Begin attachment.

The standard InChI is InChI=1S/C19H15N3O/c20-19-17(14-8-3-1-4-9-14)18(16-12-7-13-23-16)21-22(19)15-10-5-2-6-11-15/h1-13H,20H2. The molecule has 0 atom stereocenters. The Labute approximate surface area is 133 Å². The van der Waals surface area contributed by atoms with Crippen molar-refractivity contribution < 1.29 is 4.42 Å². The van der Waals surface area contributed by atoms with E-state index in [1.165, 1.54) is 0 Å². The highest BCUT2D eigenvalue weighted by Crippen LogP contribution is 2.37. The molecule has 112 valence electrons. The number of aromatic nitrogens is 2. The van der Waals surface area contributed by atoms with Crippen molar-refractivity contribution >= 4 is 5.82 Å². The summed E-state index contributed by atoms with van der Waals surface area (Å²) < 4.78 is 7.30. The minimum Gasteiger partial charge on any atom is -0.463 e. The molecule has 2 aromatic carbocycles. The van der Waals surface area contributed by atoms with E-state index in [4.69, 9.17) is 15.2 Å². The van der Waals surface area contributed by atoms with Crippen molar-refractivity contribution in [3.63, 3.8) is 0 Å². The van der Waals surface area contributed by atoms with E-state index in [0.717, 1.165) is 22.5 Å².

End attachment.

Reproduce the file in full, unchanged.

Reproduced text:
The standard InChI is InChI=1S/C19H15N3O/c20-19-17(14-8-3-1-4-9-14)18(16-12-7-13-23-16)21-22(19)15-10-5-2-6-11-15/h1-13H,20H2. The molecule has 0 atom stereocenters. The Labute approximate surface area is 133 Å². The van der Waals surface area contributed by atoms with Crippen molar-refractivity contribution < 1.29 is 4.42 Å². The van der Waals surface area contributed by atoms with E-state index in [1.165, 1.54) is 0 Å². The highest BCUT2D eigenvalue weighted by Crippen LogP contribution is 2.37. The molecule has 112 valence electrons. The number of aromatic nitrogens is 2. The van der Waals surface area contributed by atoms with Crippen molar-refractivity contribution >= 4 is 5.82 Å². The summed E-state index contributed by atoms with van der Waals surface area (Å²) < 4.78 is 7.30. The minimum Gasteiger partial charge on any atom is -0.463 e. The molecule has 2 aromatic carbocycles. The van der Waals surface area contributed by atoms with E-state index in [4.69, 9.17) is 15.2 Å². The van der Waals surface area contributed by atoms with Crippen molar-refractivity contribution in [3.63, 3.8) is 0 Å². The van der Waals surface area contributed by atoms with E-state index in [0.717, 1.165) is 22.5 Å².